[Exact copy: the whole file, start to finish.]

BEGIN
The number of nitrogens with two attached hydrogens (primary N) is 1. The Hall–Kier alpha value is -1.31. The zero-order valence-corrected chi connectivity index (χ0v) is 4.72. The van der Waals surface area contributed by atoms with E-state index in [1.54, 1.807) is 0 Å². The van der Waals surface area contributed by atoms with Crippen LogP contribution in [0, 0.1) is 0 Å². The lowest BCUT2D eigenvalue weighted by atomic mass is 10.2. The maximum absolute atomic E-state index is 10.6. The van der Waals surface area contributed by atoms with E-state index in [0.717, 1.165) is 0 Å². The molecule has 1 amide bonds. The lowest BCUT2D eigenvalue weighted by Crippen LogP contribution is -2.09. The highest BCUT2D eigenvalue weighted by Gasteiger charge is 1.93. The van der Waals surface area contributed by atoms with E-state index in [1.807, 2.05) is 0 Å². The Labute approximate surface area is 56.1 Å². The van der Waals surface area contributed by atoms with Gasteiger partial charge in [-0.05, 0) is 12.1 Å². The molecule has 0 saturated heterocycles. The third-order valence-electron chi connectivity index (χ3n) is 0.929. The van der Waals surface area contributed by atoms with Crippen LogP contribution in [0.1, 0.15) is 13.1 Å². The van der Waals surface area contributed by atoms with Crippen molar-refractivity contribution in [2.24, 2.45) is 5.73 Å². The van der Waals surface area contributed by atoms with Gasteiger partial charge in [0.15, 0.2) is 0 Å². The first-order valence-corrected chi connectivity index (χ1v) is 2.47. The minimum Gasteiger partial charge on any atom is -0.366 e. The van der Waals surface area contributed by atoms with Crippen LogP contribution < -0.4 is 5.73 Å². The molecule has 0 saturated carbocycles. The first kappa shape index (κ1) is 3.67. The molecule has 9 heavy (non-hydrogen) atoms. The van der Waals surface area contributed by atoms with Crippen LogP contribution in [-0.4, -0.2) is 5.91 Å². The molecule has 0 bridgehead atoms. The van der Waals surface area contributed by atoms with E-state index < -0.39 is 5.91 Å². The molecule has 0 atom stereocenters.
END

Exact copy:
The number of nitrogens with two attached hydrogens (primary N) is 1. The Hall–Kier alpha value is -1.31. The zero-order valence-corrected chi connectivity index (χ0v) is 4.72. The van der Waals surface area contributed by atoms with E-state index in [1.54, 1.807) is 0 Å². The van der Waals surface area contributed by atoms with Crippen LogP contribution in [0, 0.1) is 0 Å². The lowest BCUT2D eigenvalue weighted by atomic mass is 10.2. The maximum absolute atomic E-state index is 10.6. The van der Waals surface area contributed by atoms with E-state index in [0.717, 1.165) is 0 Å². The molecule has 1 amide bonds. The lowest BCUT2D eigenvalue weighted by Crippen LogP contribution is -2.09. The highest BCUT2D eigenvalue weighted by Gasteiger charge is 1.93. The van der Waals surface area contributed by atoms with E-state index in [1.807, 2.05) is 0 Å². The Labute approximate surface area is 56.1 Å². The van der Waals surface area contributed by atoms with Gasteiger partial charge in [-0.05, 0) is 12.1 Å². The molecule has 0 saturated heterocycles. The third-order valence-electron chi connectivity index (χ3n) is 0.929. The van der Waals surface area contributed by atoms with Crippen LogP contribution in [0.1, 0.15) is 13.1 Å². The van der Waals surface area contributed by atoms with Crippen molar-refractivity contribution in [2.24, 2.45) is 5.73 Å². The van der Waals surface area contributed by atoms with Gasteiger partial charge in [0.15, 0.2) is 0 Å². The first-order valence-corrected chi connectivity index (χ1v) is 2.47. The minimum Gasteiger partial charge on any atom is -0.366 e. The van der Waals surface area contributed by atoms with Crippen LogP contribution < -0.4 is 5.73 Å². The molecule has 0 saturated carbocycles. The first kappa shape index (κ1) is 3.67. The molecule has 9 heavy (non-hydrogen) atoms. The van der Waals surface area contributed by atoms with Crippen LogP contribution in [-0.4, -0.2) is 5.91 Å². The molecule has 0 bridgehead atoms. The van der Waals surface area contributed by atoms with E-state index < -0.39 is 5.91 Å². The molecule has 0 atom stereocenters.